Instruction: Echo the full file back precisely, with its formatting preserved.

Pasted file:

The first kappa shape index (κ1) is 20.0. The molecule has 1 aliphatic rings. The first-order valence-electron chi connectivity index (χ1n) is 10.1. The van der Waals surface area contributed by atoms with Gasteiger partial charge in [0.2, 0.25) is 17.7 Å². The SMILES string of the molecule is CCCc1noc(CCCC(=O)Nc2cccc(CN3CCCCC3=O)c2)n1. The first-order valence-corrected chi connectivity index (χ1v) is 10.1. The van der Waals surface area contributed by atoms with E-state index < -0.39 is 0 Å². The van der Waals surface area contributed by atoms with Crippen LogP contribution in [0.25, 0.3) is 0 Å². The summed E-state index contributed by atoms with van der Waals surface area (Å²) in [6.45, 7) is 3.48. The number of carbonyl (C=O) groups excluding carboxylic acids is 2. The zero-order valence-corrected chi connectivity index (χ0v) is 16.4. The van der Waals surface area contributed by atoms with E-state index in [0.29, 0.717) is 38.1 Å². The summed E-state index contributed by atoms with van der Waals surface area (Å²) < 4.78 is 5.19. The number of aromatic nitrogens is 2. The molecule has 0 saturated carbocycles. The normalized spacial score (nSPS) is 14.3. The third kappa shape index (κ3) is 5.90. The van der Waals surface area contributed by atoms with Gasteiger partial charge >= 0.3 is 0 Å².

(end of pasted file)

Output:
The first kappa shape index (κ1) is 20.0. The molecule has 1 aliphatic rings. The first-order valence-electron chi connectivity index (χ1n) is 10.1. The van der Waals surface area contributed by atoms with Gasteiger partial charge in [0.2, 0.25) is 17.7 Å². The SMILES string of the molecule is CCCc1noc(CCCC(=O)Nc2cccc(CN3CCCCC3=O)c2)n1. The first-order valence-corrected chi connectivity index (χ1v) is 10.1. The van der Waals surface area contributed by atoms with E-state index < -0.39 is 0 Å². The van der Waals surface area contributed by atoms with Crippen LogP contribution in [0.25, 0.3) is 0 Å². The summed E-state index contributed by atoms with van der Waals surface area (Å²) in [6.45, 7) is 3.48. The number of carbonyl (C=O) groups excluding carboxylic acids is 2. The zero-order valence-corrected chi connectivity index (χ0v) is 16.4. The van der Waals surface area contributed by atoms with E-state index in [0.29, 0.717) is 38.1 Å². The summed E-state index contributed by atoms with van der Waals surface area (Å²) < 4.78 is 5.19. The number of aromatic nitrogens is 2. The molecule has 0 saturated carbocycles. The normalized spacial score (nSPS) is 14.3. The third kappa shape index (κ3) is 5.90. The van der Waals surface area contributed by atoms with Gasteiger partial charge >= 0.3 is 0 Å².